Douglas and David Get Married

Continuing the story of the romance that has been explored before in this blog below (see Related Posts below), this update gives a prรจcis of the actual marriage and the celebration thereof that occurred to Douglas John Whaley and David Allen Vargo, who met on Saturday, January 12th of this year at 11 p.m. in Wilton Manors, Florida, and married in New York City on Saturday, November 9th at 5:30 p.m.

Since the States of Ohio and Florida both prohibit gays from obtaining a marriage license, we flew to New York on Thursday, November 7th, and checked into the Hilton on Times Square.  I mentioned to the nice woman at the reservations desk that we were in the city for the weekend in  order to be married, she congratulated us, and then promptly put us in a deluxe suite with a terrific view of downtown.  David hadn’t seen either “The Phantom of the Opera” or “The Lion King” (though decades before I’d watched the original casts perform both), so we saw them in that order on Thursday and then Friday, and thoroughly enjoyed both.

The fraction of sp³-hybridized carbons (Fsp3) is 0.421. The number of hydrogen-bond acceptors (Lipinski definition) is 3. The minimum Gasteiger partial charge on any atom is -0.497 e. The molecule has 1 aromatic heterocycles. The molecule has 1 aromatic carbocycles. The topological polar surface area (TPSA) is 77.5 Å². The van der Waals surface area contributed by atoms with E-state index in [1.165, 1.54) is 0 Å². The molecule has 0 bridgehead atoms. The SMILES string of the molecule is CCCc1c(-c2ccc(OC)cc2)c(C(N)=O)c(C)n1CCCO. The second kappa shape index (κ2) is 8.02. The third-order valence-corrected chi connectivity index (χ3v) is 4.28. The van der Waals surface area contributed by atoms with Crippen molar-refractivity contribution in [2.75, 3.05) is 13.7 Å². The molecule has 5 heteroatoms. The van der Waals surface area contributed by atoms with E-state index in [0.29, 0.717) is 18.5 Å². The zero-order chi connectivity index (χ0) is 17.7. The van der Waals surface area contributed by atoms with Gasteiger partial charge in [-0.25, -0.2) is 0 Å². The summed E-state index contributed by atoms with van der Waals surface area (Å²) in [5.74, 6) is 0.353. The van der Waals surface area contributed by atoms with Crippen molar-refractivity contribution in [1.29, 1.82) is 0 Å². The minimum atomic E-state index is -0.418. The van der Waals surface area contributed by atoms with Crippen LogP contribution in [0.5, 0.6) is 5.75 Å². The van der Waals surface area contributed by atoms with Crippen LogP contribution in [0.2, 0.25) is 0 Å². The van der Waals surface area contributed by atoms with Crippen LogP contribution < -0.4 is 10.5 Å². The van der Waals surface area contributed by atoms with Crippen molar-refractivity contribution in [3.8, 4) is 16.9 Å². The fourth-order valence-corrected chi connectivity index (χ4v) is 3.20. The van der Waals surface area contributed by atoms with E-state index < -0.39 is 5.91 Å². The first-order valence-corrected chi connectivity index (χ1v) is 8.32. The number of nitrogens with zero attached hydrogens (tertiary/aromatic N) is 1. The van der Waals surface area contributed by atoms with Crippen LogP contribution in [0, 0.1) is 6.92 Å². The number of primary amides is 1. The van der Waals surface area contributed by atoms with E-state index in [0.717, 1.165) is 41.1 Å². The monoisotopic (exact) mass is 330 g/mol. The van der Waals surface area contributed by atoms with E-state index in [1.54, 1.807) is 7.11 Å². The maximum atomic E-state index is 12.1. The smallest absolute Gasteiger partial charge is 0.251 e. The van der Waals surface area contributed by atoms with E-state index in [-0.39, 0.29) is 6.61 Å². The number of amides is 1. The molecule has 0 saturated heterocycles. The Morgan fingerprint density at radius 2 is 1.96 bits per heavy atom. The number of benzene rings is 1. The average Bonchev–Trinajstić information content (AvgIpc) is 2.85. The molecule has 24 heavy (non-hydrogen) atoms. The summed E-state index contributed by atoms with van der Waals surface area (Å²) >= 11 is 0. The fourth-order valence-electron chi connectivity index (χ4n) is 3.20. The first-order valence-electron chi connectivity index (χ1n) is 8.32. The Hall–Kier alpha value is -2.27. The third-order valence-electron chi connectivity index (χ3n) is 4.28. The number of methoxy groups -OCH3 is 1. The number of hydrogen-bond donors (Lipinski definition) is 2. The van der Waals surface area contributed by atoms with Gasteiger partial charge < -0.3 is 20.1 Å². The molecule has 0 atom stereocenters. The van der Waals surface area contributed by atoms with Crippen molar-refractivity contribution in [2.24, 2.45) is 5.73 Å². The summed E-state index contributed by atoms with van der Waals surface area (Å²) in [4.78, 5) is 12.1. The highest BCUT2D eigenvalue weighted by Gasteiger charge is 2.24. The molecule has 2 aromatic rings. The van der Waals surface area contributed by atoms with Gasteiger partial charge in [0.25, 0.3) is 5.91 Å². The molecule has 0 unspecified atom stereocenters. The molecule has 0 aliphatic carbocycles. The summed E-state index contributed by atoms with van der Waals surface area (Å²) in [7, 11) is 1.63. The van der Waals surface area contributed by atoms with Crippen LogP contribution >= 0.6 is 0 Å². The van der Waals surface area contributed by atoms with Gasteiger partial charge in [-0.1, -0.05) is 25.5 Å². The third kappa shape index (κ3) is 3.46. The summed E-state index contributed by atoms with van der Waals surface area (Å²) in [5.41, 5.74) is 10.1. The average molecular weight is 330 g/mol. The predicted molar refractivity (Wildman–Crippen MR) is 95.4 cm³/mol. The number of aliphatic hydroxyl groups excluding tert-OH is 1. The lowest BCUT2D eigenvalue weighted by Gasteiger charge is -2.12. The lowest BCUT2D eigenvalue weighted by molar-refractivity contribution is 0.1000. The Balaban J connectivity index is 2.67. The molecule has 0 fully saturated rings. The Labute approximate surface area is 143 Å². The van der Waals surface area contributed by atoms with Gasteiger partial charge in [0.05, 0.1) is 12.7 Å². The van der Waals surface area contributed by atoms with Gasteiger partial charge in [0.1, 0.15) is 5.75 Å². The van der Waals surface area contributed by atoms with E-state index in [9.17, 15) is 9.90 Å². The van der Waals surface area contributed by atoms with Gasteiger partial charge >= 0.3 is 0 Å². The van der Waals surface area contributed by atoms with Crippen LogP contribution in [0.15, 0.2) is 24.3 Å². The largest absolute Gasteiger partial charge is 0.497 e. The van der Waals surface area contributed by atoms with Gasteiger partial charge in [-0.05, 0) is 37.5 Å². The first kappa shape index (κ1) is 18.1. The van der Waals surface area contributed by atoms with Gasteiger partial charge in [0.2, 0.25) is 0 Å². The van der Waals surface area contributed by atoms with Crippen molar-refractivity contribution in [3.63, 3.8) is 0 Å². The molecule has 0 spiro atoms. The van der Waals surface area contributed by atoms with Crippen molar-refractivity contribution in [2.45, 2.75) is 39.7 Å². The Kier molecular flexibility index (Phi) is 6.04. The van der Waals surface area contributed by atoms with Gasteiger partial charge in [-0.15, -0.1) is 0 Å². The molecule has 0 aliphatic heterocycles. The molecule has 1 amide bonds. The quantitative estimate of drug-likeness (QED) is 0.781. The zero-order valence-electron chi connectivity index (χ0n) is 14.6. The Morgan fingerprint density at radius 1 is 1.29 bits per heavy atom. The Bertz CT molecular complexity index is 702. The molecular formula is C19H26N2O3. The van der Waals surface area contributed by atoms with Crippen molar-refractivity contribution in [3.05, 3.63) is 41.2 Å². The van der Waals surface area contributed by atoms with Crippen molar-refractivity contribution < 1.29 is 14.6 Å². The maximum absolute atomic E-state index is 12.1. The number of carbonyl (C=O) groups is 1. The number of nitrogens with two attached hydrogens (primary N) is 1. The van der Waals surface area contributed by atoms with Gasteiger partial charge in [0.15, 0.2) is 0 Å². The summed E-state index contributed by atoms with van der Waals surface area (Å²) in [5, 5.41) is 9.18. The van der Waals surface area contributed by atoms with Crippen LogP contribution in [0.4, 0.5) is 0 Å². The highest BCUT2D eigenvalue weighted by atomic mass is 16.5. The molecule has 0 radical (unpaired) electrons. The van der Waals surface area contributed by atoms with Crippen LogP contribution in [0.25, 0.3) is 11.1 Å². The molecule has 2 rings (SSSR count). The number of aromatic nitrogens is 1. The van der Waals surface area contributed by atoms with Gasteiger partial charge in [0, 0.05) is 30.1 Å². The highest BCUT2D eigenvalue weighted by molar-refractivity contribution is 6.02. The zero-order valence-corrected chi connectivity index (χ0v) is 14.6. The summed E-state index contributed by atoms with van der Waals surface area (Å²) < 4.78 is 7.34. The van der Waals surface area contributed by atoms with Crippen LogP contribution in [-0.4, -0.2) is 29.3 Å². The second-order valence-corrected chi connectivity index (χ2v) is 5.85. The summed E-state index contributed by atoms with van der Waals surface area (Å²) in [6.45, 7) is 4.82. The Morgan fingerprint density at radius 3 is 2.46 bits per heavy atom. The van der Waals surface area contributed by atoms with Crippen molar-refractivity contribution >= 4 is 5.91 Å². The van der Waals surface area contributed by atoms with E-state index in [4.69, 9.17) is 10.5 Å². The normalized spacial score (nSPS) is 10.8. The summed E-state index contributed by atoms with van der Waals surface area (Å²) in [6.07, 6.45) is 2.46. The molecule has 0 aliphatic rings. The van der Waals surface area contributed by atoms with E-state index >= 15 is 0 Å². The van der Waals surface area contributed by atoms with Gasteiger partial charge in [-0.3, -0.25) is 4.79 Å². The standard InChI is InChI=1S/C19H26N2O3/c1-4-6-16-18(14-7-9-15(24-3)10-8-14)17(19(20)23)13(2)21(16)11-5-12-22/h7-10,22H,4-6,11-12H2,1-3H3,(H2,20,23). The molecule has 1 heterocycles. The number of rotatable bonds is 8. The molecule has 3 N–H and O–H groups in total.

On Friday morning we went to the New York City Clerk’s office to get a marriage license, and that experience was one of the highlights of the trip.  Even at 10:30 a.m. the halls were filled with couples, many of whom were to be married on the spot by a Justice of the Peace, and so things were very festive.  The happy couples were about evenly divided between straight and gay, young and old, and some had wedding parties at the ready with confetti in hand.  Our favorites were two lipstick lesbians, young and beautiful, both in identical traditional white wedding gowns, bouquets and all, smiling brightly.  The clerk who staffed the window issuing our license was great fun, and in the movie version of all this will be played by Whoopi Goldberg.  When I commented to her that her job had to be “good fun,” she replied, “For you it’s fun, for me it’s a job—with good days and bad days.”  When asked what were bad days, she mentioned the not infrequent quarrels that couples applying for a license sometimes engaged in right at her window (“You don’t want to change your name?”), and commented that there was a good reason for the mandatory 24 hour waiting period between the issuance of the license and the ceremony.  Asked what were good days, she smiled.  “For example, when they give me a box of chocolates.”